Upping the ante up in the air
Qatar Airways announced last month that it will increase its capacity across Europe in the new year. From February, Barcelona and Manchester will have two flights a day from Doha and services to Stockholm and Copenhagen will increase from daily to 10 and 11 weekly flights, respectively.
From Perth, my Qatar Airways flight is scheduled to take 11 hours and 25 minutes to fly to Hamad International Airport in Doha (though it actually takes nearly an hour less) but today I have a comfortable transfer window to the seven hours and 10 minute flight on to London Heathrow.
And this most popular of routes combines flights on the Boeing 777-300ER between Perth and Doha with a new Airbus A380 between Doha and London.
Qatar Airways took delivery of its first A380 on September 16 and it started flying between Doha and London Heathrow on October 10 (followed by another, on the Paris route).
Qatar Airways chief executive Akbar Al Baker says: “The A380 that we have introduced is not just any A380. We have completely designed every element, giving it a signature touch that has never been seen before on board. Additionally, the newly opened Hamad International Airport, the airline’s hub in Doha, has been specifically created with the A380 in mind, with five contact gates dedicated only for this aircraft, making the experience smooth and effortless for passengers.”
Qatar’s A380 has 461 economy-class seats and 48 in business class. In business class, these are in a “herringbone” layout, with the seats angled — one at either side of the plane and two in the middle.
Add to that the lounge, which is open throughout the flight, with sofas and small tables, a bar and plenty of standing room. There’s no longer a need to sit in one seat for a whole flight.
But perhaps most obvious about this double-decker aircraft is its quietness. The techniques used to make it so also mean higher levels of humidity are possible.
Things you might not know about the two aircraft . . .
•The first 777 came into service was 1995 and since then 777s have flown some five million flights and clocked up over more than 18 million hours.
•There are three million parts in a 777 and they come from more than 900 suppliers.
•There is approximately 4600cum of volume in a 777-300.
•A 777 with a light load can accelerate from 0-100km/h in less than six seconds.
•The data shared and transferred during the 777s initial design amounted to 1,847,930,000,000 bytes of production data.
•Qatar’s 777-300ER has 335 seats — 42 business-class seats with a seat pitch of 198cm, and 293 economy- class seats with a seat pitch of 84cm (“seat pitch” is the distance from any point on one seat to exactly the same point on the seat in front or behind it). Some airlines’ 777-300ERs are configured with up to 385 economy- class seats.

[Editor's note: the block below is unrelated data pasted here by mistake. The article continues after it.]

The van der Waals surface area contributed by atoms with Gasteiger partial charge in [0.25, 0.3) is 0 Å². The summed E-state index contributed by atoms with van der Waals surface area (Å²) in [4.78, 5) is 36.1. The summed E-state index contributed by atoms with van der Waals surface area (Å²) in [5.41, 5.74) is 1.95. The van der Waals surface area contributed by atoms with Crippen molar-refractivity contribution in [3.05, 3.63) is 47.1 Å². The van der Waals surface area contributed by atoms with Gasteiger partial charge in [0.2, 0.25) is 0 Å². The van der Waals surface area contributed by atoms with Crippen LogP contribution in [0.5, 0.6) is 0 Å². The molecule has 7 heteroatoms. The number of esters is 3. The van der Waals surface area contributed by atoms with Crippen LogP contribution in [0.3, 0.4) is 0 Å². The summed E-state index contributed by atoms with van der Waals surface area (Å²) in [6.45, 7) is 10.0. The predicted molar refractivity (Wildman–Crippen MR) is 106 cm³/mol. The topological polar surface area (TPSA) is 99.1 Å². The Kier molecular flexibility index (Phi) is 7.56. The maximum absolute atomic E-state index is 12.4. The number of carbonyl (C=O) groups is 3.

•The A380 is nearly 73m long, 80m wide (including the wings, obviously), 24m high and weighs 560 tonnes.
•The Qatar Airways A380 has 517 seats, with eight in first class, 48 in business and 461 in economy.
•It can carry about 3000 suitcases.
•An A380 has 4 million individual components, produced by 1500 companies, in 30 different countries. The wings and engines are made in England, tail and fuselage in Spain and Germany, then all are freighted to France for assembly.
•About 8000 bolts are used to join the three main parts of the aircraft.
•It takes more than 3600 litres of paint to cover an A380.
•Qatar’s in-flight entertainment is the Thales mainframe Top Series Avant system, presented as Oryx. It gives internet connection, and passengers can check emails and send text messages.
•The aircraft has Engine Alliance GP7000 engines. The internal working temperature of the airplane’s four engines is about 1700C.
•The plane can cruise at 43,000 feet, to a maximum speed of 1030km/h.
•The airline pays great attention to service, food and beverages. As examples, in business class, choices of wine include Billecart-Salmon French champagne (from a small producer dating back to 1818); Bouchard Pere et Fils chardonnay from Burgundy, France, from a family producer of nine generations; and Chateau Dereszla sweet Tokaji, from Chateau Dereszla, a noble house which can trace its production history back to 1450 and was a favourite of the kings of Hungary.
Qatar Airways flies daily direct between Perth and Doha and connects to the rest of the world.
For more information and to book flights, vist qatarairways.com/au or call 1300 340 600.
© The West Australian
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